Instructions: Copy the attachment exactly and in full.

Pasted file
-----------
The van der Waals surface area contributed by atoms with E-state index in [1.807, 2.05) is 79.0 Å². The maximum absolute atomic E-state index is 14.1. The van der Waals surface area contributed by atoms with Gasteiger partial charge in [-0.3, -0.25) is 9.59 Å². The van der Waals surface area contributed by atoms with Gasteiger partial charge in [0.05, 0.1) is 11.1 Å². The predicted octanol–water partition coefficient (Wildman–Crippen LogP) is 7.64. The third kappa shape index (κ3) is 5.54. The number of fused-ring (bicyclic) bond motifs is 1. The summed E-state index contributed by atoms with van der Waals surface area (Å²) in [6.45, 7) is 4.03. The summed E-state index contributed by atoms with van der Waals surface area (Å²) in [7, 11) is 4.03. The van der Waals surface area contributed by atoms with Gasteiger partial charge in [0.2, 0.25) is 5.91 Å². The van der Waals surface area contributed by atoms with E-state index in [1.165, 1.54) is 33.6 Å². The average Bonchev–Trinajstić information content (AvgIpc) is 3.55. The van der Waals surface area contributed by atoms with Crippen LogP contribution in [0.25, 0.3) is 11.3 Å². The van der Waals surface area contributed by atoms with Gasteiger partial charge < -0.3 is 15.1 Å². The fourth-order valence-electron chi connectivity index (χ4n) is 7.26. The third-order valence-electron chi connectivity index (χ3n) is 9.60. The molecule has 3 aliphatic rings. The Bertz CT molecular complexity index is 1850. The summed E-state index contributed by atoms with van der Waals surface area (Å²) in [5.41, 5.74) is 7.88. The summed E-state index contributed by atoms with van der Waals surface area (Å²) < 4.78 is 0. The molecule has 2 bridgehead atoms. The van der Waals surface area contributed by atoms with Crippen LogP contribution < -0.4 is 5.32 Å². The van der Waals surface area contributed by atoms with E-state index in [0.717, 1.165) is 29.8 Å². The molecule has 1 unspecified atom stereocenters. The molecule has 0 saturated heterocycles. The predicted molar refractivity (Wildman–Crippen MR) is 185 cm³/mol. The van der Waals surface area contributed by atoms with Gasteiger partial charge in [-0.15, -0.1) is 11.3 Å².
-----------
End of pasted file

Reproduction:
The van der Waals surface area contributed by atoms with E-state index in [1.807, 2.05) is 79.0 Å². The maximum absolute atomic E-state index is 14.1. The van der Waals surface area contributed by atoms with Gasteiger partial charge in [-0.3, -0.25) is 9.59 Å². The van der Waals surface area contributed by atoms with Gasteiger partial charge in [0.05, 0.1) is 11.1 Å². The predicted octanol–water partition coefficient (Wildman–Crippen LogP) is 7.64. The third kappa shape index (κ3) is 5.54. The number of fused-ring (bicyclic) bond motifs is 1. The summed E-state index contributed by atoms with van der Waals surface area (Å²) in [6.45, 7) is 4.03. The summed E-state index contributed by atoms with van der Waals surface area (Å²) in [7, 11) is 4.03. The van der Waals surface area contributed by atoms with Gasteiger partial charge in [0.2, 0.25) is 5.91 Å². The van der Waals surface area contributed by atoms with E-state index in [1.165, 1.54) is 33.6 Å². The average Bonchev–Trinajstić information content (AvgIpc) is 3.55. The van der Waals surface area contributed by atoms with Crippen LogP contribution in [0.25, 0.3) is 11.3 Å². The van der Waals surface area contributed by atoms with Gasteiger partial charge < -0.3 is 15.1 Å². The fourth-order valence-electron chi connectivity index (χ4n) is 7.26. The third-order valence-electron chi connectivity index (χ3n) is 9.60. The molecule has 3 aliphatic rings. The Bertz CT molecular complexity index is 1850. The summed E-state index contributed by atoms with van der Waals surface area (Å²) in [5.41, 5.74) is 7.88. The summed E-state index contributed by atoms with van der Waals surface area (Å²) < 4.78 is 0. The molecule has 2 bridgehead atoms. The van der Waals surface area contributed by atoms with Crippen LogP contribution < -0.4 is 5.32 Å². The van der Waals surface area contributed by atoms with E-state index in [0.717, 1.165) is 29.8 Å². The molecule has 1 unspecified atom stereocenters. The molecule has 0 saturated heterocycles. The predicted molar refractivity (Wildman–Crippen MR) is 185 cm³/mol. The van der Waals surface area contributed by atoms with Gasteiger partial charge in [-0.15, -0.1) is 11.3 Å².